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client.dispatch({ someEvent: [{ id: 1234 }] });
var args = client.observers.notify.args;
assertEquals("someEvent", args[0]);
assertEquals({ id: 1234 }, args[1]);
Testing only a single behavior in any given test means that when it fails, the
source of failure will be obvious. This is a huge benefit because following this
guideline will completely eradicate the need of a debugger to test the innards of a
method. This single behavior focus also helps make the tests easier to understand.
17.2.2 Test Each Behavior Only Once
Re-testing behaviors already covered in existing tests adds no value to the spec-
ification of the system, neither does it help find bugs. It does, however, add to
the maintenance burden. Testing the same behavior in more than one test means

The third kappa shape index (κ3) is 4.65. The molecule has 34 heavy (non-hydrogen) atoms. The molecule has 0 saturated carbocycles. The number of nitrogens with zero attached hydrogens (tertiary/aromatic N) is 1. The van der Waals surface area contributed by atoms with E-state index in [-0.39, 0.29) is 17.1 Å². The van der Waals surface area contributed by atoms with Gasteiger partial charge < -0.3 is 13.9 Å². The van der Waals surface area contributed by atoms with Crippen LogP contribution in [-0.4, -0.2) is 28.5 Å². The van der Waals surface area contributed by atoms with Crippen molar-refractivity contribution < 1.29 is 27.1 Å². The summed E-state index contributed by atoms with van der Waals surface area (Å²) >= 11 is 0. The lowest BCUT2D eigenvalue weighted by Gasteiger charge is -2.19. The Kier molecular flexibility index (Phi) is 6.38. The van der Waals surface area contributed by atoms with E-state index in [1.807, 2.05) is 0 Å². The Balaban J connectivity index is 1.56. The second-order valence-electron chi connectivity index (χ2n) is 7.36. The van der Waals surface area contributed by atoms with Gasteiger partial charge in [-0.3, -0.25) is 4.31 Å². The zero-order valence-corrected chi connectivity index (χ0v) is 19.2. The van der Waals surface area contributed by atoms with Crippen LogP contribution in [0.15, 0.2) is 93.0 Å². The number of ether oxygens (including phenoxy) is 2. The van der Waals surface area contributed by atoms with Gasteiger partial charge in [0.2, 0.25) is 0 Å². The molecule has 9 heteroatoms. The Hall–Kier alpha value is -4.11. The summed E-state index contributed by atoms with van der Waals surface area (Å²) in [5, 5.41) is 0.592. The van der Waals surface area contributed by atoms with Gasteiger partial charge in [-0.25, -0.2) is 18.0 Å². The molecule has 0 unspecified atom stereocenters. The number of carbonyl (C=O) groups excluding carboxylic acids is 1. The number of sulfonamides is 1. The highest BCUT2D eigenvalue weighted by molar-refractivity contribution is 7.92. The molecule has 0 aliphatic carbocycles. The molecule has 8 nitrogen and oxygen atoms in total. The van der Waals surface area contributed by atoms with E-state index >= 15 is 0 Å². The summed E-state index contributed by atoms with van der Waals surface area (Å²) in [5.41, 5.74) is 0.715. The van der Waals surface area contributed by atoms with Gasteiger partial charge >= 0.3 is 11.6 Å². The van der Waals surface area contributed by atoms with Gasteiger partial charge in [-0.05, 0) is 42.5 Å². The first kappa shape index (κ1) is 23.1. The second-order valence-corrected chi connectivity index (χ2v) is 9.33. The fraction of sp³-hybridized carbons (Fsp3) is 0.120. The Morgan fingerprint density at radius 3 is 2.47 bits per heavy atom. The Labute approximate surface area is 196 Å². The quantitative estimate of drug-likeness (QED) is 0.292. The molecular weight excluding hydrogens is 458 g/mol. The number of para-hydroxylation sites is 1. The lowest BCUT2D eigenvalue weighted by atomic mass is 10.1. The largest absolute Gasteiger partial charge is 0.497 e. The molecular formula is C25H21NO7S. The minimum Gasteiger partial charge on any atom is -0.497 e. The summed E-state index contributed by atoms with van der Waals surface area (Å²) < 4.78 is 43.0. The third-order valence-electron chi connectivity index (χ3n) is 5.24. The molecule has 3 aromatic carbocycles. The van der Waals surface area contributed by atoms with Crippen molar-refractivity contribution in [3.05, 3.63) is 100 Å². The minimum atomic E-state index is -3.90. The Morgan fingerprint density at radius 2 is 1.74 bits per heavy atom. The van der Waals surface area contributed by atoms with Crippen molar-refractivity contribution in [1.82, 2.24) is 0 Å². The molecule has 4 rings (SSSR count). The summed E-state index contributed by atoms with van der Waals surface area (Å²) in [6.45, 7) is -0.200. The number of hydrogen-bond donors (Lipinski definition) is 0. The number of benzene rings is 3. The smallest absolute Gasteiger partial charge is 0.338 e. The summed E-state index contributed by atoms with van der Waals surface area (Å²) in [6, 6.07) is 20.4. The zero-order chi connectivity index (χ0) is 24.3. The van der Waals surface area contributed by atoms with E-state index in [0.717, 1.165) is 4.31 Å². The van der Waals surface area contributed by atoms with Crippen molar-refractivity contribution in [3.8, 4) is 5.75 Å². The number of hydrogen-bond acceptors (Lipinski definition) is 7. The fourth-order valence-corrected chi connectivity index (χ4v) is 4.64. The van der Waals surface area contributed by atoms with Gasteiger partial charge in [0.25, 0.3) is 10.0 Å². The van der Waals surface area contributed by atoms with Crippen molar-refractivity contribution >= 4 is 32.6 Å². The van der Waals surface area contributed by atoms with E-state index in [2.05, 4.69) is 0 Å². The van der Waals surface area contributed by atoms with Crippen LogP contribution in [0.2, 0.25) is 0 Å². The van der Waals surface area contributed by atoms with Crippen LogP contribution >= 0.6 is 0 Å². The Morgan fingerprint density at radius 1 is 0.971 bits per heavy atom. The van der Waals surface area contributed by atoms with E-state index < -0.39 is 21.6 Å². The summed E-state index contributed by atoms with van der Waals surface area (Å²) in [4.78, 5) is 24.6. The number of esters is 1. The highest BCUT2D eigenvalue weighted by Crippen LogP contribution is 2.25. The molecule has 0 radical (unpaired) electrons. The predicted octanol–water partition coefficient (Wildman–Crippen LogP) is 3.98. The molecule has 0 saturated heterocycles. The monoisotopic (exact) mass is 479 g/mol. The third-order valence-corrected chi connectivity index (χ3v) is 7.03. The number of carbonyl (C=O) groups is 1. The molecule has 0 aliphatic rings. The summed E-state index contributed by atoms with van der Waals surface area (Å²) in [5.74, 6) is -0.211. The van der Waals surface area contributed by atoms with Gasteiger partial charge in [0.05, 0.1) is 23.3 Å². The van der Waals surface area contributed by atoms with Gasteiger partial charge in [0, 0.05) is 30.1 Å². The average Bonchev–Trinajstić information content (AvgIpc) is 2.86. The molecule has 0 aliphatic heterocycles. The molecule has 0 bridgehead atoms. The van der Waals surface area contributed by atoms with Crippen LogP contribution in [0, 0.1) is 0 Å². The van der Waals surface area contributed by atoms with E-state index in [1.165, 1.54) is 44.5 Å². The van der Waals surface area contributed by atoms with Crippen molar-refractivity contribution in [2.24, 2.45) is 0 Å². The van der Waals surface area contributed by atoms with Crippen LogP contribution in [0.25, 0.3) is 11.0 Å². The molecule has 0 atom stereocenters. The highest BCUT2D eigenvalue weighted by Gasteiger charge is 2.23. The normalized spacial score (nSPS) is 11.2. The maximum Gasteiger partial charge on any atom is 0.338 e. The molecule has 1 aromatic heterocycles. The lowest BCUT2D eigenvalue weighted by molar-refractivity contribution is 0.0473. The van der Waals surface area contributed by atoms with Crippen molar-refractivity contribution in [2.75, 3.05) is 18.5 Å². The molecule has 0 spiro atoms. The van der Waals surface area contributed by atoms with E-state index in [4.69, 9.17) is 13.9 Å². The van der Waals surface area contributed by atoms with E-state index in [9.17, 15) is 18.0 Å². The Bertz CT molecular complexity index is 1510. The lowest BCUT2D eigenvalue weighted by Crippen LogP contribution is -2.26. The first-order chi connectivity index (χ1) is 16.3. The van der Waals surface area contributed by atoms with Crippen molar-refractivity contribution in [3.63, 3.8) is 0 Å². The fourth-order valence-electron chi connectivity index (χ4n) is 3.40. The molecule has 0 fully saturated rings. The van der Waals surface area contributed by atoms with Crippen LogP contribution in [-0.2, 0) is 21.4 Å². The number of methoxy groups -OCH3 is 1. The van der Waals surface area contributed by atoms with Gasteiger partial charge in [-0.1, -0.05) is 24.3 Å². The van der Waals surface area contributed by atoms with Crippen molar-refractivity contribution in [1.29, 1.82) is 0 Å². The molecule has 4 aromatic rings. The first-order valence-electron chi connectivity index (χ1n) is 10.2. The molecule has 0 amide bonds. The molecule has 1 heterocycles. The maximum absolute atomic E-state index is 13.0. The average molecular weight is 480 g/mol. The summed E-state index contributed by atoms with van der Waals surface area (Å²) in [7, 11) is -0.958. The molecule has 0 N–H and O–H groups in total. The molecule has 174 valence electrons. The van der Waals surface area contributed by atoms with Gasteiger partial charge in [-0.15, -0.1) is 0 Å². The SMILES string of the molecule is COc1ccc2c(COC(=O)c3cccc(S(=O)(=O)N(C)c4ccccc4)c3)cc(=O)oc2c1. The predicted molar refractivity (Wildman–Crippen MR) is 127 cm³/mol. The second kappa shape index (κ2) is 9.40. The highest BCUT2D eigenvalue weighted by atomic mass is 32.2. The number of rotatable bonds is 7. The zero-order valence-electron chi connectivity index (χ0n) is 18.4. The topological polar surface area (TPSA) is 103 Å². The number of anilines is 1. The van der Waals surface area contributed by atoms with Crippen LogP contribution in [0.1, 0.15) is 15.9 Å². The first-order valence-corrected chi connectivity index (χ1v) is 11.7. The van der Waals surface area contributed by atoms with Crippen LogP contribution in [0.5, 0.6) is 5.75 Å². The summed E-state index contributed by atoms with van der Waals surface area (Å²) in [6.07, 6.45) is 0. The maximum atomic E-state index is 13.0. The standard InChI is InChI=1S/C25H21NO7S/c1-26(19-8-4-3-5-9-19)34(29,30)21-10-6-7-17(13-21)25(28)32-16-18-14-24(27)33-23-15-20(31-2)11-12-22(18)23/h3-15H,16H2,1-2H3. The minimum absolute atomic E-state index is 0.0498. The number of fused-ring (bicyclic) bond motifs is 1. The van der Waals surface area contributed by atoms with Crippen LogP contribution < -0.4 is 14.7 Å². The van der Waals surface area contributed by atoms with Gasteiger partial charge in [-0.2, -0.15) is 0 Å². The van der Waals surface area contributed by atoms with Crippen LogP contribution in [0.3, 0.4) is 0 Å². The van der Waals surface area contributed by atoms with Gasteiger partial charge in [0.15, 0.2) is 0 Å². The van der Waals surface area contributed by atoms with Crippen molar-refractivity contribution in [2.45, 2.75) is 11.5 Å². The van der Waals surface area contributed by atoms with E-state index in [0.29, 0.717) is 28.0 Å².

more tests to update whenever we want to change the behavior, and it means more
tests will fail for the exact same reason, reducing the test case's ability to pinpoint
erroneous behavior.
The most common source of duplicated verification comes from negligence;
while testing each aspect of a method in dedicated tests, it is easy to inadvertently
introduce an overlap between tests if we don't pay close attention. Another possible
reason for re-testing verified behavior is lack of trust. If we trust our tests, there is
no reason to question a previous test's validity by repeating an assertion.
Listing 17.10 shows a test from Chapter 13, Streaming Data with Ajax and
Comet, in which we expect the cometClient not to start polling a second time
if connect has already been called once. Notice how the test simply assumes that
the first call works as expected. The behavior of the first call is covered by other
tests, and there is no need to assert that ajax.poll was called the first time.
Listing 17.10 Assuming connect works the first time
"test should not connect if connected": function () {
this.client.url = "/my/url";
ajax.poll = stubFn({});
ajax.poll = stubFn({});
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